****I received a copy from the author in exchange for an honest review****
“The Prophet of Marathon” is, at its core, James’s coming of age story. He’s 30 and waving in the wind, unsure what he wants to do with his life, or where he wants to go. The one thing he does know: he doesn’t want to return to his family in New York and face his father. He’s rather lazy, but has gotten really good at blaming others for his misfortune, so when his father allows him to take care of his grandfather’s estate in Florida, James jumps at the chance to live rent free on the beach for a few more weeks, avoiding real responsibility like the plague. Then one fortuitous meeting later, James is working for a once disgraced preacher as he tries to rebuild his church. But not all is as it appears with John Wainwright (I mean, is anything really how it appears, ever?) and James finds himself finally growing up, and growing “a pair” if you will.
It took me a long time to get into this book, as it does start off pretty slow, with things really only picking up maybe 60% into the book. You learn pretty early on that the main character is just floundering, moving from one dead end job to another, with no passions to really motivate him to do anything but play online poker. As the book is presented in the first person, all we see is James’s perspective, and honestly, I never much cared for him as a main character. His lack of ambition and how nonchalant he seemed to treat things irked me. I was desperate for James to DO something, but he never does, not until the crosses and double-crosses are all out in the open, and James is caught in the middle. He wasn’t a man I wanted to root for most of the time, and just came off as rather whiny, especially for a 30 year old. I also wasn’t a fan of how all the women in the book were portrayed, as they are mostly just boiled down to their physical attributes, and if the main character would consider sleeping with him. It made them feel one dimensional, and made Wainwright’s daughter feel unbelievable as a character towards the end (no spoilers, but you’ll see what I mean when you get there).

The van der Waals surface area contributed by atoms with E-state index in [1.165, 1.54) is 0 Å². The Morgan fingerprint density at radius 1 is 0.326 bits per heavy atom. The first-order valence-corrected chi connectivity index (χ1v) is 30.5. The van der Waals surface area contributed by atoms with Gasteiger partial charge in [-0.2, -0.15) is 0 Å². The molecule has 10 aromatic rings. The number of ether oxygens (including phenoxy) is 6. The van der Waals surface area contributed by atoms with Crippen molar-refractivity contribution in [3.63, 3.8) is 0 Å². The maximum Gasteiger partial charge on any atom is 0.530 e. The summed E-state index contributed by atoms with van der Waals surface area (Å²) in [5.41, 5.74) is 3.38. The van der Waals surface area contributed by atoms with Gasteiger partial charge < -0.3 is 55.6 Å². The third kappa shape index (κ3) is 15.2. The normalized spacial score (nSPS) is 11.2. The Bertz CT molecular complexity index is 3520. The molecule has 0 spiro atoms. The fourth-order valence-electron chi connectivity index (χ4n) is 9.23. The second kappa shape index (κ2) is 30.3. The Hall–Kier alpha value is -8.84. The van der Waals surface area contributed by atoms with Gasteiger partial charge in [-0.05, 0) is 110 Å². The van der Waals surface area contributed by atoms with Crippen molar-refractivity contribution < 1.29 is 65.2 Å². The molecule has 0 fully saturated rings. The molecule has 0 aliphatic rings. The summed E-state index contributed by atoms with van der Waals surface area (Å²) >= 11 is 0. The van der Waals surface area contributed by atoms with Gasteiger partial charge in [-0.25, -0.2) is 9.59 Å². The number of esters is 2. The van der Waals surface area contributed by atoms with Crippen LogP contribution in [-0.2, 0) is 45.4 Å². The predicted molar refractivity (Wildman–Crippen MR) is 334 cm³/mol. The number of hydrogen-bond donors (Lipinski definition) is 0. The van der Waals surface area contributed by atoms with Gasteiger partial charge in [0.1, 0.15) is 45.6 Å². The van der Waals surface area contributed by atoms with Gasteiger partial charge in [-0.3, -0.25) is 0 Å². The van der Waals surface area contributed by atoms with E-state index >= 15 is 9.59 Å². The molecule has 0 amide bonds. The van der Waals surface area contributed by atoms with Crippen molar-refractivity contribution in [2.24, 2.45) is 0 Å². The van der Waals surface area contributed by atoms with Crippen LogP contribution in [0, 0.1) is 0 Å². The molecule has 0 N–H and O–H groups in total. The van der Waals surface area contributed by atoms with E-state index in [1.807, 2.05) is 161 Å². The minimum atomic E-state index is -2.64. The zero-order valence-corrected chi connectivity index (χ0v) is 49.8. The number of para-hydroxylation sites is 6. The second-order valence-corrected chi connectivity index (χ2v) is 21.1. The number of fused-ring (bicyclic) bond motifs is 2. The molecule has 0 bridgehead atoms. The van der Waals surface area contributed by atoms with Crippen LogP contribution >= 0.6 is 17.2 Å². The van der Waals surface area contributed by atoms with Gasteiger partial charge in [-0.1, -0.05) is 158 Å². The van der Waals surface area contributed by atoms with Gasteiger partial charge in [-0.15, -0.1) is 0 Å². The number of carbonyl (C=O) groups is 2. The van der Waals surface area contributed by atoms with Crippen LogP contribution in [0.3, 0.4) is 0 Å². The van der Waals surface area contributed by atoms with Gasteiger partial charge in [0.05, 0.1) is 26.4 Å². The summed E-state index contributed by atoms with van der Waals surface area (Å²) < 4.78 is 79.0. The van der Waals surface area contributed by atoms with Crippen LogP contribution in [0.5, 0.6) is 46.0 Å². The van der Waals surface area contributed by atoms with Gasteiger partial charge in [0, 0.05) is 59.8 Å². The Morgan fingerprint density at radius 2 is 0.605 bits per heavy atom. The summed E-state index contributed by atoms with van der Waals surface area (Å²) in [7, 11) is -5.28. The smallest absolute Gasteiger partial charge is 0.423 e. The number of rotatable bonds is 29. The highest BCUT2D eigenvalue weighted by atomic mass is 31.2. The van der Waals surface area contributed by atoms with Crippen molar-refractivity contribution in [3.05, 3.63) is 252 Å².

Because I wasn’t jelling well with the characters, I was trying to get more into the various cons and plots that were present in Waldner’s book. While you can kind of see where it’s going, because we are only ever presented James’s point of view, you never see the “fun” parts of the plots and cons, just their outcomes, which was a bit of a letdown, and made the ultimate con a bit hard to swallow as it seemed like a LOT of work for James to have never suspected a thing. It’s a bit like Ocean’s 11 in that regard, where you only get to see everything laid out at the very end, but without the humor.
Waldner has a sophisticated way of writing, and he doesn’t shy away from language or sex (so be forewarned there, this book probably isn’t appropriate for readers under 15 or 16 with how often James has sex, and uses the f-bomb), which did add a level of authenticity to his main characters. And it did help with the ultimate con, once you get to it. But it took so long to get to that it made the book feel overly long. This became especially evident when, at the end, I finally became engrossed in the story and found myself wishing the book had spent more time on dealing with the aftermath of Wainwright rather than, well, pretty much everything else. Ultimately, while I like a good mystery and thriller as much as the next guy, with the characters and pacing, I just don’t think this was my cup of tea, but I can see why it may work really well for others who prefer those slow burn kind of reads. Therefore I’m giving this book 3 stars.
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